A large literature establishes the benefits of central bank independence, yet very few have shown directly negative economic consequences. Furthermore, while prevailing monetary theory suggests CBI should enhance management of economic distress, I argue that independent central banks exhibit tepid responsiveness to banking instability due to a myopic focus on inflation. I show that banking crises produce larger unemployment shocks and credit and stock market contractions when the level of central bank independence is high. Further, I show that these significant economic costs are mitigated when central banks do not have the inflation-centric policy mandates predominantly considered necessary. When the bank has high operational and political independence, banks’ whose policy mandate does not rigidly prioritize inflation produce significantly better outcomes during banking crises. At the same time, I show that this configuration does not produce higher inflation, suggesting it achieves a more flexible design without incurring significant costs.
Published: 10 November 2021
American Political Science Review pp 1-13; https://doi.org/10.1017/s0003055421001283
Focusing on John Stuart Mill, a particularly illuminating contributor to modern democratic theory, this article examines the connections between modern democracy and the European colonial experience. It argues that Mill drew on the exclusionary logic and discourse available through the colonial experience to present significant portions of the English working classes as domestic barbarians, whose potential rise to power posed a danger to civilization itself: a line of argument that helped him legitimate representative government as a democratic, rather than an antidemocratic form of government, as it had been traditionally perceived. The article contributes to our understanding of the development of modern democratic theory and practice by drawing attention to the ways the colonial experience shaped core Western institutions and ways of thinking, and it makes the case that this experience remains an essential, if often unacknowledged, part of our collective “self.”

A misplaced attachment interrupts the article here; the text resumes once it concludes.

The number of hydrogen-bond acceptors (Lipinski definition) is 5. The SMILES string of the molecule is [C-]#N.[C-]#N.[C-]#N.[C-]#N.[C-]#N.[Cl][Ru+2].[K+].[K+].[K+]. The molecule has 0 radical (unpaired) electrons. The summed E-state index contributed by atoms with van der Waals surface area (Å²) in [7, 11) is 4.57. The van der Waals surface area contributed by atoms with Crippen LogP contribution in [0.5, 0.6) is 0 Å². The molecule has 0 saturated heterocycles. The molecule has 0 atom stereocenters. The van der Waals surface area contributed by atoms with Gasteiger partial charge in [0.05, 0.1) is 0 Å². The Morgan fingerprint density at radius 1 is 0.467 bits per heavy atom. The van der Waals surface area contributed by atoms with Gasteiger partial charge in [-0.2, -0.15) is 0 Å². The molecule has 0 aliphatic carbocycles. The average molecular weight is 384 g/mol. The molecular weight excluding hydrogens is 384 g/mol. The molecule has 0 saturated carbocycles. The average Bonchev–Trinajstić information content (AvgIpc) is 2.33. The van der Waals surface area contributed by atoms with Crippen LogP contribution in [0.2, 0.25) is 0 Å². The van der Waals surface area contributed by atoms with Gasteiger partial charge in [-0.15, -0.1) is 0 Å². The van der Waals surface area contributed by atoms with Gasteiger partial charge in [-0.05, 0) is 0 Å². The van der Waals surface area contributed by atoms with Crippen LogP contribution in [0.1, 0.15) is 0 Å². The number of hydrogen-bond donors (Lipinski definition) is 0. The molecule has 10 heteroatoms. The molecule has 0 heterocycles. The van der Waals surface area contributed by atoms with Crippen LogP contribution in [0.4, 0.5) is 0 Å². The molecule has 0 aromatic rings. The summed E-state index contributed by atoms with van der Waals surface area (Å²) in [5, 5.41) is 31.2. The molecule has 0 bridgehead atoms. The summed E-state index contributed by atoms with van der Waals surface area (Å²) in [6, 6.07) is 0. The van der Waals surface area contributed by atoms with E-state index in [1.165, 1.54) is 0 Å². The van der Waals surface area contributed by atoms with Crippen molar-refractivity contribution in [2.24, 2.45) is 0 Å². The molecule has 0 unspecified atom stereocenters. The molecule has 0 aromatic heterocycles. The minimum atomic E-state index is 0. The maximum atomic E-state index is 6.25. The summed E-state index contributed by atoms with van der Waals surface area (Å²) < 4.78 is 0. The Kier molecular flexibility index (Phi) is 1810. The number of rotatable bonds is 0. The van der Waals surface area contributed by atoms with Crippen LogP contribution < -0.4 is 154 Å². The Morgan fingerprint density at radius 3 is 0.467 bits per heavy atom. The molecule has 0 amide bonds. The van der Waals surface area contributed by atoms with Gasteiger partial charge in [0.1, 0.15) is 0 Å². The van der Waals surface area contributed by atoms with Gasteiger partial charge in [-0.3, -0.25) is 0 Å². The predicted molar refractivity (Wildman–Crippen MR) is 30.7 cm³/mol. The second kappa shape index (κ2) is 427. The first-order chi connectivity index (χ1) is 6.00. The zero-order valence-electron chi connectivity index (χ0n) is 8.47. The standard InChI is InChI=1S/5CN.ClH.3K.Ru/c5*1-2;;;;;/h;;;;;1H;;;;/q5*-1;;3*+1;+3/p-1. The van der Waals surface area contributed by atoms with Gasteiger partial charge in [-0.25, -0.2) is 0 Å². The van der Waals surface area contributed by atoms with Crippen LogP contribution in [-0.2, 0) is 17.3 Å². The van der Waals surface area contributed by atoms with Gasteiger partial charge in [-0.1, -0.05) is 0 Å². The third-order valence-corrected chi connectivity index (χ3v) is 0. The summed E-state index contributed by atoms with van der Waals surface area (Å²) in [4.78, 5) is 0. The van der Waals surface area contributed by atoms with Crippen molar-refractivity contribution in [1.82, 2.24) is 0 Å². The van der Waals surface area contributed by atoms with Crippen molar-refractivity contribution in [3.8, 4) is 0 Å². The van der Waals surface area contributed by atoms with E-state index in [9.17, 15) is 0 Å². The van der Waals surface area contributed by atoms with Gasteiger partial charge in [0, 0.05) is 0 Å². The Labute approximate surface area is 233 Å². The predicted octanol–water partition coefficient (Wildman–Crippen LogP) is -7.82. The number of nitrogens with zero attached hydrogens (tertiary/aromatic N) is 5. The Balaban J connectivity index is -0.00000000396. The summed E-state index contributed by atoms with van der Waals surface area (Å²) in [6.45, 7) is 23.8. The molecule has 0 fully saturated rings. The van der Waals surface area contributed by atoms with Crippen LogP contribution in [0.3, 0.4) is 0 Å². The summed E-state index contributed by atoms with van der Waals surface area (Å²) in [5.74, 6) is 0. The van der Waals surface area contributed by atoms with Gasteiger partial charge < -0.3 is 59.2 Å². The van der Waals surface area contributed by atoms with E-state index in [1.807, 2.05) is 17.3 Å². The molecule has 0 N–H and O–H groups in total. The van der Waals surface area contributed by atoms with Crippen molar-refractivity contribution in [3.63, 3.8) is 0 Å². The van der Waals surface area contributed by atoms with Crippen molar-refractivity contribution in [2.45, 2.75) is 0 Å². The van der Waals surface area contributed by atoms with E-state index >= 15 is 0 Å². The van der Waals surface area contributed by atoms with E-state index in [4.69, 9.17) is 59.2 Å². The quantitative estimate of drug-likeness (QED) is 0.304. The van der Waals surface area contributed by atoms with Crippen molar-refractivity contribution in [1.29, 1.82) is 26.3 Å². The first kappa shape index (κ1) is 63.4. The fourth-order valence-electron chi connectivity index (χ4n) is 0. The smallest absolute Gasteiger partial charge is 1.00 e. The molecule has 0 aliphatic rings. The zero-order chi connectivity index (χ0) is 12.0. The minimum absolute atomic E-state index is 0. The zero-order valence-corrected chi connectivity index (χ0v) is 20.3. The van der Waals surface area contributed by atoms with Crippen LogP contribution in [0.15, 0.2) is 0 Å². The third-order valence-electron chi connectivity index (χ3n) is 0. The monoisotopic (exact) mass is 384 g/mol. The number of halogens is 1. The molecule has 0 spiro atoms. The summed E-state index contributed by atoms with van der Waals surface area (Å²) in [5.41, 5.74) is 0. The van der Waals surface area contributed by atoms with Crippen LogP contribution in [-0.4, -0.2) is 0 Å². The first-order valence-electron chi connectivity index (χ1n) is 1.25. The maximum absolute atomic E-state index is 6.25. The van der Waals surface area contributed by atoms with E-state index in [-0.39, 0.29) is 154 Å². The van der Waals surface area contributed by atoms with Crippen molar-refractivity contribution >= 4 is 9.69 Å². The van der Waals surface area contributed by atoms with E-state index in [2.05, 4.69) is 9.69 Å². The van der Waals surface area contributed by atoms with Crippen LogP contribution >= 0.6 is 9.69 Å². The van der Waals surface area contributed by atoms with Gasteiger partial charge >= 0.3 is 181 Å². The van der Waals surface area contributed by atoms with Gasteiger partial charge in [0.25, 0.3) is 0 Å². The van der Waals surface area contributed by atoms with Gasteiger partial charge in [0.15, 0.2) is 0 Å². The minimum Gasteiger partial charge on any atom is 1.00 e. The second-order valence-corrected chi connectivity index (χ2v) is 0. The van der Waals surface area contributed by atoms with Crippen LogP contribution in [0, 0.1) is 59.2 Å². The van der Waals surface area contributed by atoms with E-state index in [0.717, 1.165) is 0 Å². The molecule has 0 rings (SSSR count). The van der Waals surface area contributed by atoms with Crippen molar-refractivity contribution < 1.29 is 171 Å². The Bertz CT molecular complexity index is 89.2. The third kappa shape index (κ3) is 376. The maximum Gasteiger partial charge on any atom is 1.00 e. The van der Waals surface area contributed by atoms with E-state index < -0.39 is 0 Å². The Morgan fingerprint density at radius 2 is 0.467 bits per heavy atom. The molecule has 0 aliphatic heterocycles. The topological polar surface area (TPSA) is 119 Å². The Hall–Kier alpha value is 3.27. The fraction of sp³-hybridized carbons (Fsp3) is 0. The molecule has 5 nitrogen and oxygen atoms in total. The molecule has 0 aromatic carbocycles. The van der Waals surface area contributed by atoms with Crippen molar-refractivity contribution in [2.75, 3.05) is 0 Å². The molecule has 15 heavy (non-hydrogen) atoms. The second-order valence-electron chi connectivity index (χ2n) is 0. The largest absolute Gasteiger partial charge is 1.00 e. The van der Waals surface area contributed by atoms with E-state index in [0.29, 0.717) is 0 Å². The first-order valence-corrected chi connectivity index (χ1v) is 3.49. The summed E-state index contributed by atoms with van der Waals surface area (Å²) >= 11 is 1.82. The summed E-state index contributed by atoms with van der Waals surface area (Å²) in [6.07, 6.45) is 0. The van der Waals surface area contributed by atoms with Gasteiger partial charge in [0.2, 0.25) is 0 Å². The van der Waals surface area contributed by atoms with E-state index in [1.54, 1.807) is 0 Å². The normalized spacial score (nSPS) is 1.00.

American Political Science Review pp 1-20; https://doi.org/10.1017/s0003055421001179
How do citizens change their voting decisions after their communities experience catastrophic violent events? The literature on the behavioral effects of violence, on the one hand, and on political behavior, on the other, suggest different answers to this question. Using a difference-in-differences approach, we investigate the influence of indiscriminate, rampage-style school shootings on both voter turnout levels and the relative electoral support for the Democratic and Republican Parties at the county level in US presidential elections (1980–2016). We find that although voter turnout does not change, the vote share of the Democratic Party increases by an average of nearly 5 percentage points in counties that experienced shootings—a remarkable shift in an age of partisan polarization and close presidential elections. These results show that school shootings do have important electoral consequences and bring to the fore the need to further examine the effects of different forms of violence on political behavior.